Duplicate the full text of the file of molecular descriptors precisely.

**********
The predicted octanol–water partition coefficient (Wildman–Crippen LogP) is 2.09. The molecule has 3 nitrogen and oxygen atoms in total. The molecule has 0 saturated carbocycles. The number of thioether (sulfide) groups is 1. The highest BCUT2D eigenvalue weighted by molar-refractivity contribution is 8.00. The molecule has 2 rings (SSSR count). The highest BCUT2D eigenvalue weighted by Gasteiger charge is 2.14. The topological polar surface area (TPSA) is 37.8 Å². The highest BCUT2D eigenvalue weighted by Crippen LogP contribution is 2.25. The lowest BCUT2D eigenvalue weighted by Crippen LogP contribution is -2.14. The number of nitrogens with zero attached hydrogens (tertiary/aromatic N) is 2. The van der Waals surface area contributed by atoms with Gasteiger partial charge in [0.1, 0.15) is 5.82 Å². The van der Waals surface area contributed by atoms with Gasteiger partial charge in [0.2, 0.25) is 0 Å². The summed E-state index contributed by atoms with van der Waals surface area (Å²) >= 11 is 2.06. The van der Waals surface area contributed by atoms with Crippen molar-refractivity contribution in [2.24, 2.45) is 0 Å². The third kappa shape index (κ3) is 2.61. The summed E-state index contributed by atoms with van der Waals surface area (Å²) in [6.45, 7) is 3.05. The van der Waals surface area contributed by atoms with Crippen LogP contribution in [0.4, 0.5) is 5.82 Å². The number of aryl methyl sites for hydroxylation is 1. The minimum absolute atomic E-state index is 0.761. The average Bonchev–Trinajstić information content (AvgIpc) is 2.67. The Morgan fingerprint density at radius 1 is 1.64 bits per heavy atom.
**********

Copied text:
The predicted octanol–water partition coefficient (Wildman–Crippen LogP) is 2.09. The molecule has 3 nitrogen and oxygen atoms in total. The molecule has 0 saturated carbocycles. The number of thioether (sulfide) groups is 1. The highest BCUT2D eigenvalue weighted by molar-refractivity contribution is 8.00. The molecule has 2 rings (SSSR count). The highest BCUT2D eigenvalue weighted by Gasteiger charge is 2.14. The topological polar surface area (TPSA) is 37.8 Å². The highest BCUT2D eigenvalue weighted by Crippen LogP contribution is 2.25. The lowest BCUT2D eigenvalue weighted by Crippen LogP contribution is -2.14. The number of nitrogens with zero attached hydrogens (tertiary/aromatic N) is 2. The van der Waals surface area contributed by atoms with Gasteiger partial charge in [0.1, 0.15) is 5.82 Å². The van der Waals surface area contributed by atoms with Gasteiger partial charge in [0.2, 0.25) is 0 Å². The summed E-state index contributed by atoms with van der Waals surface area (Å²) >= 11 is 2.06. The van der Waals surface area contributed by atoms with Crippen molar-refractivity contribution in [2.24, 2.45) is 0 Å². The third kappa shape index (κ3) is 2.61. The summed E-state index contributed by atoms with van der Waals surface area (Å²) in [6.45, 7) is 3.05. The van der Waals surface area contributed by atoms with Crippen LogP contribution in [0.4, 0.5) is 5.82 Å². The number of aryl methyl sites for hydroxylation is 1. The minimum absolute atomic E-state index is 0.761. The average Bonchev–Trinajstić information content (AvgIpc) is 2.67. The Morgan fingerprint density at radius 1 is 1.64 bits per heavy atom.